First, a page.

Police Warn Potential Pattern in DC Trans Shootings


Following a trans woman being shot at by an unidentified suspect in Washington D.C. on Sunday, July 31, just one block from where a transgender woman was shot to death less than two weeks ago, D.C. police have said they are investigating the crimes “as a potential emerging pattern.”

More on Sunday’s attempted shooting from The Washington Blade:

“The victim was in the 6200 block of Dix Street, N.E., when a suspect approached on foot,” a police statement says in describing the shooting on Sunday. “The suspect asked for change and without waiting for a reply pulled a semi-automatic handgun and shot at the victim, without hitting the victim.”

The statement describes the suspect as a black male, 17 to 19 years of age, about 5 feet 6 inches tall and weighing about 180 pounds, with a dark complexion. It says detectives from the Sixth District are investigating the case.

The latest incident follows the July 20 shooting death of transgender woman Lashai Mclean, 23, who was attacked on the 6100 block of Dix Street, N.E. at about 4:30 a.m.

Arrests have yet to be made in the murder of Lashai Mclean but police are said to be looking for two black males in their late teens to early 20s, with the first suspect being described as 6-feet-tall, thin built and with a lighter complexion. The shooter is described as being shorter and darker in complexion than the other suspect.

According to the Washington Post, Police in the Sixth District are working with the MPD’s Gay and Lesbian Liaison Unit (GLLU), as well as Transgender Health Empowerment (THE) and the Prince George’s County Police Department, to increase patrol efforts in the area.

The Northeast neighborhood is a known area for sex work, but is also said to be a general meeting place for trans people.

It should be noted that neither crime has yet been classified as a hate crime, and the police have not said that there is a definite link between the two shootings. However, police have warned trans citizens not go out alone in the area after dark.

“I’m very disturbed to learn that a second transgender victim in as many weeks has been targeted with gun violence on a stretch of Dix Street” Mayor Vincent C. Gray (D) is quoted as saying. “In the wake of the first incident, I expressed concern about the possibility of it being a hate crime. This second incident increases that concern.”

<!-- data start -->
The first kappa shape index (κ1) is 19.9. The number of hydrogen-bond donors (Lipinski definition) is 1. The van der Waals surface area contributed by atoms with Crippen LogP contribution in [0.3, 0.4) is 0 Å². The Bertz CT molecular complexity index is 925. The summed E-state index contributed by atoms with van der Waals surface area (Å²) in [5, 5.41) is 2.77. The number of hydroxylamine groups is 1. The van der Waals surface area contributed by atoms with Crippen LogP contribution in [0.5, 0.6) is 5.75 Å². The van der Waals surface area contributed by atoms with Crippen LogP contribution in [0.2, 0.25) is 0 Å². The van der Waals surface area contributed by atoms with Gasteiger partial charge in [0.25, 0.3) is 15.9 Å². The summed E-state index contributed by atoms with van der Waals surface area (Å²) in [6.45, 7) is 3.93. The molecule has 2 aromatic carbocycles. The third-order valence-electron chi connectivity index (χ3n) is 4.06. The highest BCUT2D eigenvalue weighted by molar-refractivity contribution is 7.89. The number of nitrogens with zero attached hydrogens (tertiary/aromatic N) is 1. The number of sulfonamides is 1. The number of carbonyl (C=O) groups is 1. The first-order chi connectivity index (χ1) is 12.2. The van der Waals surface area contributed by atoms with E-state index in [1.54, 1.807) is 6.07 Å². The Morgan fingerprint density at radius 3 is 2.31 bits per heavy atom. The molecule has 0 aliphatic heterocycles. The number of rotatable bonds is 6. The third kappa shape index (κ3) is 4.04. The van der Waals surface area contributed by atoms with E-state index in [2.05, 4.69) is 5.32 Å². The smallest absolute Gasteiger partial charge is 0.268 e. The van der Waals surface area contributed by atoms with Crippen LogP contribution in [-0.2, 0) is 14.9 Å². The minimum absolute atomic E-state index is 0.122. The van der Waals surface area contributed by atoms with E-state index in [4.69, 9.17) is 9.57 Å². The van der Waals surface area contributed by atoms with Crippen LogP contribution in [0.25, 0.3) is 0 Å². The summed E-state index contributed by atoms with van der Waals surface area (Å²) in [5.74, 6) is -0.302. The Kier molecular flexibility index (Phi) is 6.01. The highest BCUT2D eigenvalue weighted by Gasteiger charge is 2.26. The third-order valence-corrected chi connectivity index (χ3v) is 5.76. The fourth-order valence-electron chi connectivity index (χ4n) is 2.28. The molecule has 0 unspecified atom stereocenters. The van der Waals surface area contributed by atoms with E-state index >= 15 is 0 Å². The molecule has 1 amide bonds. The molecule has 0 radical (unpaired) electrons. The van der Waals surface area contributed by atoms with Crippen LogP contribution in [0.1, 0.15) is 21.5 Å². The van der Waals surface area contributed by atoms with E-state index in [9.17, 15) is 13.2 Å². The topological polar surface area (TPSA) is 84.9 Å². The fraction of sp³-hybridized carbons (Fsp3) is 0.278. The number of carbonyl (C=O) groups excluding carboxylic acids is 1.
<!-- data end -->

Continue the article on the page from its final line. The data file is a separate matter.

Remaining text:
Bias motivated crimes based on sexual orientation or gender identity have seen a sharp increase over the past few years, going from 35 in 2009 to 45 in 2010, according to the Metropolitan Police Department’s 2010 report on bias-related crimes.

Related Reading:
U.N. Approves Resolution Against Anti-LGBT Discrimination
Transexual Woman Takes Marriage Fight to European Court of Human Rights
Ireland Introduces New Guidelines on Creating Safe & Supportive Schools for LGBT Students

Photo used under the Creative Commons Attribution License, with thanks to Cesar Augusto Serna Sz.


Duane B.
.3 years ago

Thank you for sharing.

federico bortoletto

Molto triste.

Treesa Math
tia Math5 years ago


Debbie Brady
Debbie Brady5 years ago

As a transexual woman myself, I know how scary it can get to be out at night alone. I always try to have someone with me, but because I use public Transportation to get around this is not always possable. I make a point to be aware of everything and everybody around me when I have to be alone on the streets at night, but look out boys this girl is no easy target.

Emily M.
Emily M.5 years ago

Gary S., clearly your life doesn't have to stop because of morons who hate you, because you're just so privileged. Neither should a trans woman's or any other minority's. In fact, I'm sure the person(s) who murdered these two women thought a lot like you, that it's partially the victim's responsibility to protect themselves from getting killed. And if they don't, then it's not so bad that they're dead. Quit it with the victim blaming. You're contributing to a culture that lets people murder trans women and get away with it.

Mercedes Lackey
Mercedes Lackey5 years ago

Hate crime--or a serial killer.

Mildred D.
Mildred D.5 years ago

"Potential Hate Crime"???? You THINK?

Marilyn L.
Marilyn L.5 years ago

Sad, Sad, Sad

Lori Ann Hone
Lori Hone5 years ago


Grace Adams
Grace Adams5 years ago

I don't think it is afe for anyone to be out after dark in most places.